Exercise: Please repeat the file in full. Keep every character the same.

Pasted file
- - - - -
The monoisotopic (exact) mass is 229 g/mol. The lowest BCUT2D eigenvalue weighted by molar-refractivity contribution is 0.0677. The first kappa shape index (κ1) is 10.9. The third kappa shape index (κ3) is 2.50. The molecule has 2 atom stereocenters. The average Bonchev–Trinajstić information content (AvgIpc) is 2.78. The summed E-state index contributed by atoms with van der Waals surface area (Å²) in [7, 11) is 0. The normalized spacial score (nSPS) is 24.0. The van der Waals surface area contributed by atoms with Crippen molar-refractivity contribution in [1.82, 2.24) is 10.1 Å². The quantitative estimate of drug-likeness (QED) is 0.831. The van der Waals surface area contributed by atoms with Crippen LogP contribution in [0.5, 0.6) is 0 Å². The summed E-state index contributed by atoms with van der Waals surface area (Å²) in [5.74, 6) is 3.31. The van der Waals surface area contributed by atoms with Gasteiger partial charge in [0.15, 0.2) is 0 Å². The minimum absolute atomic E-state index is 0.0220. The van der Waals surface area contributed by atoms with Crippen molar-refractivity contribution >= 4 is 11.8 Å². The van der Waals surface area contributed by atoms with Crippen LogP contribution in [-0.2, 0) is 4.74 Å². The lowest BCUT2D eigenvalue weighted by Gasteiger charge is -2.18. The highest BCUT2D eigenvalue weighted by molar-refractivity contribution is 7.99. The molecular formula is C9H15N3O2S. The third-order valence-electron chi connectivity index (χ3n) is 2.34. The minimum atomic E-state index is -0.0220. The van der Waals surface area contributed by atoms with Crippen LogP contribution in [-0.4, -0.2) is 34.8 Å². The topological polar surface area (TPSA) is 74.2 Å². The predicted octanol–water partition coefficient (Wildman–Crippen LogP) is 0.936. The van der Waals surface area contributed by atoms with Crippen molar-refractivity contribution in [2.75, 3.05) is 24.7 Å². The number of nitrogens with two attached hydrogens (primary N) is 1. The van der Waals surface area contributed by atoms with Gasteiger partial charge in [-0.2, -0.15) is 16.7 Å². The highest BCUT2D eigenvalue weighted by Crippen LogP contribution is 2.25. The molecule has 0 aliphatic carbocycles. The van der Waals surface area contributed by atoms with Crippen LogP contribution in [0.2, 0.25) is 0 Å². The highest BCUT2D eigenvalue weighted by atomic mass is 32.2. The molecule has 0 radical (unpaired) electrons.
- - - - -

The monoisotopic (exact) mass is 229 g/mol. The lowest BCUT2D eigenvalue weighted by molar-refractivity contribution is 0.0677. The first kappa shape index (κ1) is 10.9. The third kappa shape index (κ3) is 2.50. The molecule has 2 atom stereocenters. The average Bonchev–Trinajstić information content (AvgIpc) is 2.78. The summed E-state index contributed by atoms with van der Waals surface area (Å²) in [7, 11) is 0. The normalized spacial score (nSPS) is 24.0. The van der Waals surface area contributed by atoms with Crippen molar-refractivity contribution in [1.82, 2.24) is 10.1 Å². The quantitative estimate of drug-likeness (QED) is 0.831. The van der Waals surface area contributed by atoms with Crippen LogP contribution in [0.5, 0.6) is 0 Å². The summed E-state index contributed by atoms with van der Waals surface area (Å²) in [5.74, 6) is 3.31. The van der Waals surface area contributed by atoms with Gasteiger partial charge in [0.15, 0.2) is 0 Å². The minimum absolute atomic E-state index is 0.0220. The van der Waals surface area contributed by atoms with Crippen molar-refractivity contribution >= 4 is 11.8 Å². The van der Waals surface area contributed by atoms with Crippen LogP contribution in [-0.2, 0) is 4.74 Å². The lowest BCUT2D eigenvalue weighted by Gasteiger charge is -2.18. The highest BCUT2D eigenvalue weighted by molar-refractivity contribution is 7.99. The molecular formula is C9H15N3O2S. The third-order valence-electron chi connectivity index (χ3n) is 2.34. The minimum atomic E-state index is -0.0220. The van der Waals surface area contributed by atoms with Crippen LogP contribution in [-0.4, -0.2) is 34.8 Å². The topological polar surface area (TPSA) is 74.2 Å². The predicted octanol–water partition coefficient (Wildman–Crippen LogP) is 0.936. The van der Waals surface area contributed by atoms with Crippen molar-refractivity contribution in [2.75, 3.05) is 24.7 Å². The number of nitrogens with two attached hydrogens (primary N) is 1. The van der Waals surface area contributed by atoms with Gasteiger partial charge in [-0.2, -0.15) is 16.7 Å². The highest BCUT2D eigenvalue weighted by Crippen LogP contribution is 2.25. The molecule has 0 aliphatic carbocycles. The van der Waals surface area contributed by atoms with Crippen LogP contribution in [0.2, 0.25) is 0 Å². The highest BCUT2D eigenvalue weighted by atomic mass is 32.2. The molecule has 0 radical (unpaired) electrons.